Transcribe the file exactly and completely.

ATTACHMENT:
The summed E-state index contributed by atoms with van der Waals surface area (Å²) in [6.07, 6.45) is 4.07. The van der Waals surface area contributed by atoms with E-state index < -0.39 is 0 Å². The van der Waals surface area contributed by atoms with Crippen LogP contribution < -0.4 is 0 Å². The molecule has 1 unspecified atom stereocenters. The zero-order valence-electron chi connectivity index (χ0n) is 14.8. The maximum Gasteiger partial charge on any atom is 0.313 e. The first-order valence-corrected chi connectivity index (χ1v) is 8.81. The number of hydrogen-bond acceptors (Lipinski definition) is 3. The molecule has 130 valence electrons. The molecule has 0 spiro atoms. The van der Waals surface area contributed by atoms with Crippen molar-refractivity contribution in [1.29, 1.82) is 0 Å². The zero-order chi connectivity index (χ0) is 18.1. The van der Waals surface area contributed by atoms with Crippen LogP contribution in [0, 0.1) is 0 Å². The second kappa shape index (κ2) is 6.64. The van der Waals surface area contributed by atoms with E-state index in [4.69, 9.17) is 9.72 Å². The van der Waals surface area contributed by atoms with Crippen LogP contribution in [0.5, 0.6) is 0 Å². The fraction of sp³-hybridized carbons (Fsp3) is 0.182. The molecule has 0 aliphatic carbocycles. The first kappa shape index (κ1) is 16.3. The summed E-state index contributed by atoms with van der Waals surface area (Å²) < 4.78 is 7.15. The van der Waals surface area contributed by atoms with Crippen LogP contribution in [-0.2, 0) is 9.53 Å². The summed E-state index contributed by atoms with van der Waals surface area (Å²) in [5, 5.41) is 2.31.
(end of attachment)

The summed E-state index contributed by atoms with van der Waals surface area (Å²) in [6.07, 6.45) is 4.07. The van der Waals surface area contributed by atoms with E-state index < -0.39 is 0 Å². The van der Waals surface area contributed by atoms with Crippen LogP contribution < -0.4 is 0 Å². The molecule has 1 unspecified atom stereocenters. The zero-order valence-electron chi connectivity index (χ0n) is 14.8. The maximum Gasteiger partial charge on any atom is 0.313 e. The first-order valence-corrected chi connectivity index (χ1v) is 8.81. The number of hydrogen-bond acceptors (Lipinski definition) is 3. The molecule has 130 valence electrons. The molecule has 0 spiro atoms. The van der Waals surface area contributed by atoms with Crippen molar-refractivity contribution in [1.29, 1.82) is 0 Å². The zero-order chi connectivity index (χ0) is 18.1. The van der Waals surface area contributed by atoms with Crippen LogP contribution in [0, 0.1) is 0 Å². The second kappa shape index (κ2) is 6.64. The van der Waals surface area contributed by atoms with E-state index in [4.69, 9.17) is 9.72 Å². The van der Waals surface area contributed by atoms with Crippen LogP contribution in [0.5, 0.6) is 0 Å². The fraction of sp³-hybridized carbons (Fsp3) is 0.182. The molecule has 0 aliphatic carbocycles. The first kappa shape index (κ1) is 16.3. The summed E-state index contributed by atoms with van der Waals surface area (Å²) < 4.78 is 7.15. The van der Waals surface area contributed by atoms with Crippen LogP contribution in [-0.2, 0) is 9.53 Å². The summed E-state index contributed by atoms with van der Waals surface area (Å²) in [5, 5.41) is 2.31.